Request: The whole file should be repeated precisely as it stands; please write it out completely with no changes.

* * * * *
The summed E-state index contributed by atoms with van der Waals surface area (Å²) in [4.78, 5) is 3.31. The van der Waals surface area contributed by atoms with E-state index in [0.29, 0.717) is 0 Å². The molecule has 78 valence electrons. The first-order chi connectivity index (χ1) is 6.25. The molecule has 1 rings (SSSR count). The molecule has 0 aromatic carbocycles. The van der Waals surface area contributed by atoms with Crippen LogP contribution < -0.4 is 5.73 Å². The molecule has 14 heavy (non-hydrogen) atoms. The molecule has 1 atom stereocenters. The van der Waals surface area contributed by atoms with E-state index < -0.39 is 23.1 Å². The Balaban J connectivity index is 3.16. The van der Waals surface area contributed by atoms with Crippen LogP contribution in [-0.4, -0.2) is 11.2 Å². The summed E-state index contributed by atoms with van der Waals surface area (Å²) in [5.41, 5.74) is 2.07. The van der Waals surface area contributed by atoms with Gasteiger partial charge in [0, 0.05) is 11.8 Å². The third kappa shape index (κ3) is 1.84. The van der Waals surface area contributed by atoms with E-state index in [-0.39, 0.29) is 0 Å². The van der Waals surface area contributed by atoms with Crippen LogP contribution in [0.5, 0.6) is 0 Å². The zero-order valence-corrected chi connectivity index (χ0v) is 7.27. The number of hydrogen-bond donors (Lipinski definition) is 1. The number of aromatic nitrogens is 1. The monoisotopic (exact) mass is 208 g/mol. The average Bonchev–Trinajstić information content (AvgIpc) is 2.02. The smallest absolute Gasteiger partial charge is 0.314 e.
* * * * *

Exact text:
The summed E-state index contributed by atoms with van der Waals surface area (Å²) in [4.78, 5) is 3.31. The van der Waals surface area contributed by atoms with E-state index in [0.29, 0.717) is 0 Å². The molecule has 78 valence electrons. The first-order chi connectivity index (χ1) is 6.25. The molecule has 1 rings (SSSR count). The molecule has 0 aromatic carbocycles. The van der Waals surface area contributed by atoms with Crippen LogP contribution < -0.4 is 5.73 Å². The molecule has 14 heavy (non-hydrogen) atoms. The molecule has 1 atom stereocenters. The van der Waals surface area contributed by atoms with E-state index < -0.39 is 23.1 Å². The Balaban J connectivity index is 3.16. The van der Waals surface area contributed by atoms with Crippen LogP contribution in [-0.4, -0.2) is 11.2 Å². The summed E-state index contributed by atoms with van der Waals surface area (Å²) in [5.41, 5.74) is 2.07. The van der Waals surface area contributed by atoms with Gasteiger partial charge in [0, 0.05) is 11.8 Å². The third kappa shape index (κ3) is 1.84. The van der Waals surface area contributed by atoms with E-state index in [-0.39, 0.29) is 0 Å². The van der Waals surface area contributed by atoms with Crippen LogP contribution in [0.5, 0.6) is 0 Å². The zero-order valence-corrected chi connectivity index (χ0v) is 7.27. The number of hydrogen-bond donors (Lipinski definition) is 1. The number of aromatic nitrogens is 1. The monoisotopic (exact) mass is 208 g/mol. The average Bonchev–Trinajstić information content (AvgIpc) is 2.02. The smallest absolute Gasteiger partial charge is 0.314 e.